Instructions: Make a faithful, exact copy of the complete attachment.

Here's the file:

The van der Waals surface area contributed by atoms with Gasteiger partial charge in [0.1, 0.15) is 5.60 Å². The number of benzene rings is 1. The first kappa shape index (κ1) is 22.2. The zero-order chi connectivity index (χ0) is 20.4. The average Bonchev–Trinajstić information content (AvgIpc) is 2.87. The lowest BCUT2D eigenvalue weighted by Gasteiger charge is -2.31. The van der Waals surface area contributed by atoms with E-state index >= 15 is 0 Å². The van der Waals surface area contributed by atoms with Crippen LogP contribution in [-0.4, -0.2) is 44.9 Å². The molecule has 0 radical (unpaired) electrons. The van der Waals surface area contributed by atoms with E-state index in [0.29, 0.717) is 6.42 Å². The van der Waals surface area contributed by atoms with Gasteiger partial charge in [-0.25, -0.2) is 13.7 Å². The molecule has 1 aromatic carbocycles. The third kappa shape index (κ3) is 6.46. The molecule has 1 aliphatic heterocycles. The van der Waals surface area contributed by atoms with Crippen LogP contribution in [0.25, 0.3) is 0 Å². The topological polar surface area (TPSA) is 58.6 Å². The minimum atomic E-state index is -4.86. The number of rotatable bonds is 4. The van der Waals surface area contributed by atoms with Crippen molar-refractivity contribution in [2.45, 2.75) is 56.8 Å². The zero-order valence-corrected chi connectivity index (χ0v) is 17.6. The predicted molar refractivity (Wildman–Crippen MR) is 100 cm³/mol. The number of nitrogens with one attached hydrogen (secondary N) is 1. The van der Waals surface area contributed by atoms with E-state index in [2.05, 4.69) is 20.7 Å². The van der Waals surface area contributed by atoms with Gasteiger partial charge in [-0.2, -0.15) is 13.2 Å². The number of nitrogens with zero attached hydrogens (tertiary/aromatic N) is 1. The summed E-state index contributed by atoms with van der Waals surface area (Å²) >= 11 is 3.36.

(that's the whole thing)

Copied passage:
The van der Waals surface area contributed by atoms with Gasteiger partial charge in [0.1, 0.15) is 5.60 Å². The number of benzene rings is 1. The first kappa shape index (κ1) is 22.2. The zero-order chi connectivity index (χ0) is 20.4. The average Bonchev–Trinajstić information content (AvgIpc) is 2.87. The lowest BCUT2D eigenvalue weighted by Gasteiger charge is -2.31. The van der Waals surface area contributed by atoms with E-state index >= 15 is 0 Å². The van der Waals surface area contributed by atoms with Crippen LogP contribution in [-0.4, -0.2) is 44.9 Å². The molecule has 0 radical (unpaired) electrons. The van der Waals surface area contributed by atoms with E-state index in [0.29, 0.717) is 6.42 Å². The van der Waals surface area contributed by atoms with Gasteiger partial charge in [-0.25, -0.2) is 13.7 Å². The molecule has 1 aromatic carbocycles. The third kappa shape index (κ3) is 6.46. The molecule has 1 aliphatic heterocycles. The van der Waals surface area contributed by atoms with Crippen LogP contribution in [0.25, 0.3) is 0 Å². The topological polar surface area (TPSA) is 58.6 Å². The minimum atomic E-state index is -4.86. The number of rotatable bonds is 4. The van der Waals surface area contributed by atoms with Crippen molar-refractivity contribution in [2.45, 2.75) is 56.8 Å². The zero-order valence-corrected chi connectivity index (χ0v) is 17.6. The predicted molar refractivity (Wildman–Crippen MR) is 100 cm³/mol. The number of nitrogens with one attached hydrogen (secondary N) is 1. The van der Waals surface area contributed by atoms with E-state index in [2.05, 4.69) is 20.7 Å². The van der Waals surface area contributed by atoms with Gasteiger partial charge in [-0.2, -0.15) is 13.2 Å². The number of nitrogens with zero attached hydrogens (tertiary/aromatic N) is 1. The summed E-state index contributed by atoms with van der Waals surface area (Å²) >= 11 is 3.36.